I like to read.  I read a lot, just about everyday for a minimum of a half hour, most of the time, much more.  If you were to come into my cozy little flat the first thing you would probably notice would be the large amount of books me and my wife have amassed.  We got ourselves a nice little collection overflowing our bookshelf.  Last year my sister and her boyfriend came out to Italy to visit us and noticed the wall of literature and upon returning to America they suggested to my mom that a Kindle would be a great gift for us for Christmas in which she gifted to us on the holiday.

Personally I wouldn’t have gone out on my own to purchase one mainly due to my addiction to collecting things and also with the bad experience I had with Itunes and their store I’m a bit reluctant to purchasing digital media.  I like to have the physical copy of something, I like to touch and feel the paper as I’m reading, I like to flip back a couple chapters quickly to refresh my memory on something that happened in the story, I like the maps and heraldry charts that are included with my fantasy novels.  These were things that I had thought that having an E-reader such as Kindle would take away from me.  But since it was gifted and a couple features intrigued me to me I started to use it and in the end I highly enjoy this little device.

I’ll start off with the features of the Kindle.  The model I have is the one with 3G + Wi-fi capabilities.  These 2 methods to connect to the Amazon store work great and are rather quick when browsing around Amazon.com’s book store.  The 3G connection you can use when a Wi-fi hotspot is available is completely free to use if you are browsing and you pay a small fee if you use it to download a book(pennies).  It is also possible to run an internet browser on the device, but that I haven’t used yet(when I do I will make an edit to this post at the bottom).

The battery life on the Kindle is amazing, lasting up to a month with a full charge and the wireless function turned off.  With the wireless turned on it lasts about a week and a half, not to shabby.  To give it a full charge it takes about 5 hours when connected to an USB port on a PC or laptop.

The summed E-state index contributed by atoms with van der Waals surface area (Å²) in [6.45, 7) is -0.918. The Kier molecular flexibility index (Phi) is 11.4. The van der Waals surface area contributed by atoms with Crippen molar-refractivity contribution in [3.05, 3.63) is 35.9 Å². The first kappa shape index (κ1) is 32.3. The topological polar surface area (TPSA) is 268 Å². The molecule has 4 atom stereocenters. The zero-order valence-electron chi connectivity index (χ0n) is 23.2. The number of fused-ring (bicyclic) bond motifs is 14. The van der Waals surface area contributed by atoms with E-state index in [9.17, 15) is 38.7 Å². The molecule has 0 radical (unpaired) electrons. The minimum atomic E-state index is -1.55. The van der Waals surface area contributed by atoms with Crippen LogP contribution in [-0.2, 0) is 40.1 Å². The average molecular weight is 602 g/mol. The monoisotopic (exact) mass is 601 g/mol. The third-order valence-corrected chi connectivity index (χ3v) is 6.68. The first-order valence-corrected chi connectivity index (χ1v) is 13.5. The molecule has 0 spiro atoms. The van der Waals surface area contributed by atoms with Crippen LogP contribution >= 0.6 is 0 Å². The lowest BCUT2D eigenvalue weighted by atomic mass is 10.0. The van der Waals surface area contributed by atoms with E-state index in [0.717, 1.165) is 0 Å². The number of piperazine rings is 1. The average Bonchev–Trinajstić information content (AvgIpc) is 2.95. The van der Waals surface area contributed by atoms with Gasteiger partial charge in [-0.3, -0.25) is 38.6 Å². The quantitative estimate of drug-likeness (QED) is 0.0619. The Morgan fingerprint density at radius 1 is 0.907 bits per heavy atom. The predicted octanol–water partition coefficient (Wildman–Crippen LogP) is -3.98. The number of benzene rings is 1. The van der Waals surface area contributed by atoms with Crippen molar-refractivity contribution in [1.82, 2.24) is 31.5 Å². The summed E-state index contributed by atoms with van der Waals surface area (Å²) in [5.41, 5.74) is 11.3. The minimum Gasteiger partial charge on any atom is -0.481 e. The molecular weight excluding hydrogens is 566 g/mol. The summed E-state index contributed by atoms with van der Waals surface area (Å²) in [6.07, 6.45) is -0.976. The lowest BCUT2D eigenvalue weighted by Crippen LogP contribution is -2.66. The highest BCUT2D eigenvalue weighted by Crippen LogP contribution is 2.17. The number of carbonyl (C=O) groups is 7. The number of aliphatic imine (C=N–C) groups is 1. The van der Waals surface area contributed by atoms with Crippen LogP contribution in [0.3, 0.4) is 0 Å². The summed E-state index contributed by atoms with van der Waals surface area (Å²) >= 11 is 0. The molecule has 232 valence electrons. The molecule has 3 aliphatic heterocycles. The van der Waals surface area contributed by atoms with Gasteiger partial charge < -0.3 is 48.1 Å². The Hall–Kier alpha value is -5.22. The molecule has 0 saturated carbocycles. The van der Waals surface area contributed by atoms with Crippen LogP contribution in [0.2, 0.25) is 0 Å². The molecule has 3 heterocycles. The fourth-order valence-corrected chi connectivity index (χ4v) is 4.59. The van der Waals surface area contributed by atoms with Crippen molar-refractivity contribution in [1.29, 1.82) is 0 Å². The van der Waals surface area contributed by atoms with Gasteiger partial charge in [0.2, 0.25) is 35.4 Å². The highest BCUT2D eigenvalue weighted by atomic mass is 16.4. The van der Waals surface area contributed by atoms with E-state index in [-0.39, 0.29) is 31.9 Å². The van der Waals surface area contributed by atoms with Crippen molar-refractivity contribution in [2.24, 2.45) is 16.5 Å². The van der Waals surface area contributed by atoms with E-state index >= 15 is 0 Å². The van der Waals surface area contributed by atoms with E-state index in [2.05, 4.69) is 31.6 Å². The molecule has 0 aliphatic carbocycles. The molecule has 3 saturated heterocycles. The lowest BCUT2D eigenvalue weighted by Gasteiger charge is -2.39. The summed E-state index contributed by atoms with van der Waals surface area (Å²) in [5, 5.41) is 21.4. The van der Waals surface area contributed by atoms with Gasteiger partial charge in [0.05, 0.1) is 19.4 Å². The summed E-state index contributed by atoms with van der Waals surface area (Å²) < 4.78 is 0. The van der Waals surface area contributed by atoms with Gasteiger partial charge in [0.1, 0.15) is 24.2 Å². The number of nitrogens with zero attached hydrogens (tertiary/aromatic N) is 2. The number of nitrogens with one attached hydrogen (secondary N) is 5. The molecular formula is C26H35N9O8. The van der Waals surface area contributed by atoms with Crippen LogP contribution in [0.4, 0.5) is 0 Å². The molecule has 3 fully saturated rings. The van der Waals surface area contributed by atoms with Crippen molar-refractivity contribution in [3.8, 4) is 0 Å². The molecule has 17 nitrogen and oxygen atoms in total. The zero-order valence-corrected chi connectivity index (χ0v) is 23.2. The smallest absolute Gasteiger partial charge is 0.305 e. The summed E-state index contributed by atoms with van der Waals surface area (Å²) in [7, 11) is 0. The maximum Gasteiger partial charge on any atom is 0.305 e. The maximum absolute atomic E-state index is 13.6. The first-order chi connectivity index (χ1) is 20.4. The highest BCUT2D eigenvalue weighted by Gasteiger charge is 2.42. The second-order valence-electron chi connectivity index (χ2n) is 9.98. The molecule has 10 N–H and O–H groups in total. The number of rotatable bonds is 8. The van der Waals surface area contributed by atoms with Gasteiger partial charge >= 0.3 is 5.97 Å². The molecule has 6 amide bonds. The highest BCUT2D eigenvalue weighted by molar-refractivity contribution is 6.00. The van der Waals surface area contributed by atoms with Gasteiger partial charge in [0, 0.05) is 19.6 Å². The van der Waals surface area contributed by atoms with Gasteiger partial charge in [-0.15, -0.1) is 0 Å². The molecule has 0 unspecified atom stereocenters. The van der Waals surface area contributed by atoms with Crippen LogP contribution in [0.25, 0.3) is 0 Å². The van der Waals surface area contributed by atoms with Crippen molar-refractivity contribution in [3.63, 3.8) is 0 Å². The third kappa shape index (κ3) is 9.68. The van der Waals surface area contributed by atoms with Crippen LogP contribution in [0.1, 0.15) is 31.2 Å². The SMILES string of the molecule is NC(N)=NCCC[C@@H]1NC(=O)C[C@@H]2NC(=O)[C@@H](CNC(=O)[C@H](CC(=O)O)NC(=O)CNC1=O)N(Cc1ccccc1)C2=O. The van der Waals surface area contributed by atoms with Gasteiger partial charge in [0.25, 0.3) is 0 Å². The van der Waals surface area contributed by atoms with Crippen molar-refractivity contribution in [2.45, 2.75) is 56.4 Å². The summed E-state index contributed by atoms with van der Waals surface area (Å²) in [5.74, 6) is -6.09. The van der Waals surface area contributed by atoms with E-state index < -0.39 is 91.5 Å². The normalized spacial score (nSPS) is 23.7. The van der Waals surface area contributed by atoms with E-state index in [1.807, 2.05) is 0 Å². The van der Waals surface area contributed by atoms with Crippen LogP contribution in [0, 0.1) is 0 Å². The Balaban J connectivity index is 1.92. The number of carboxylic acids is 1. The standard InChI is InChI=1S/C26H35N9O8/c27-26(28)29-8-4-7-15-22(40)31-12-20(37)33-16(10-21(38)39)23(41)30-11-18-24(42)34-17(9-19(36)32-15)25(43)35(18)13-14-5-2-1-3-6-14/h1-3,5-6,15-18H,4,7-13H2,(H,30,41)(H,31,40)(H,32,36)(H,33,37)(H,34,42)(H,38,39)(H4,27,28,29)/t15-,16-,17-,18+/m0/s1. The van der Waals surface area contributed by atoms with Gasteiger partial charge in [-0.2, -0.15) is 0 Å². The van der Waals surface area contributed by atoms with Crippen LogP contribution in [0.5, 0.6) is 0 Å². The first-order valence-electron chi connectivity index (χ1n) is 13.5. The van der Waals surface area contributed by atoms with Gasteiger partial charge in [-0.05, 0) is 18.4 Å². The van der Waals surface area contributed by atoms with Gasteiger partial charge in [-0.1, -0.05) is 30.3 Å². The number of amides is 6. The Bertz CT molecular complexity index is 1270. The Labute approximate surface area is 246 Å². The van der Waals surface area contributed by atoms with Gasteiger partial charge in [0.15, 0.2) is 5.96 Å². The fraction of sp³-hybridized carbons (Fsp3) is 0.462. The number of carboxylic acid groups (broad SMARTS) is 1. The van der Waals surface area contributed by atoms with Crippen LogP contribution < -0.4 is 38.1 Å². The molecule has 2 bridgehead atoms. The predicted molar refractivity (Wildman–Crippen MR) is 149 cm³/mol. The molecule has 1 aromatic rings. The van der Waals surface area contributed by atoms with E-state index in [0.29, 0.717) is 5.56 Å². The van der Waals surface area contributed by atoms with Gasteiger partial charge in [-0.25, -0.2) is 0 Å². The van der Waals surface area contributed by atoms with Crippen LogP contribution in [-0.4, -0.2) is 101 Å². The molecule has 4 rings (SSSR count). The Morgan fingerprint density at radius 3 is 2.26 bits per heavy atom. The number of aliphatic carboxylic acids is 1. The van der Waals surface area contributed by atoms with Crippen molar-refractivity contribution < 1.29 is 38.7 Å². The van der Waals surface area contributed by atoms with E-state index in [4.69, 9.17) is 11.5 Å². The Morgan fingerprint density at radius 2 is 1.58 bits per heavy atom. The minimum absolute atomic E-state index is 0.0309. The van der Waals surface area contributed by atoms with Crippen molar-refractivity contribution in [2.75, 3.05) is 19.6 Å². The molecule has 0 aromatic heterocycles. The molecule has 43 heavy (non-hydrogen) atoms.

The size of the device is 7.5″ x 4.8″ x 0.335″(about as thin as a #2 yellow pencil, with the protective leather case on it’s about .25″ thicker) and it has a display size of 6″ diagonal.  The display on the Kindle is terrific.  It uses something called E Ink to display the words and the screen is glare resistant so even in bright sunlight there won’t be any light reflecting off the device hurting your eyes.  Once you get to reading it feels as natural as reading on normal paper.  The display also sports a defined and detailed grayscale, the maps in my fantasy books display great and detailed and the occasional illustration look exactly as it would look in the printed book.

It has 4 GB of usable memory which can hold about 3,500 books, something that I don’t think anyone is filling up anytime soon, and since you can back up you books on your computer the amount of books you can have is endless.

Some other cool features it has is it has a very useful, detailed, and easy to use built in dictionary(in American and British English), you can book mark pages to return to easily when needed, you can add notes to your books where ever you like without having to scrawl all over the pages, and has a text-to-speech feature if you are feeling really lazy and want a robot to read your book to you.  It can also read PDF documents as well as other E-Book formats(I will get into that in a bit).  Depending on how you like the print of you words, you can change the size, condensation, and font of the letters to meet you personal preference and you can also modify the spacing inbetween lines and the amount of words per line if more or less helps you read faster.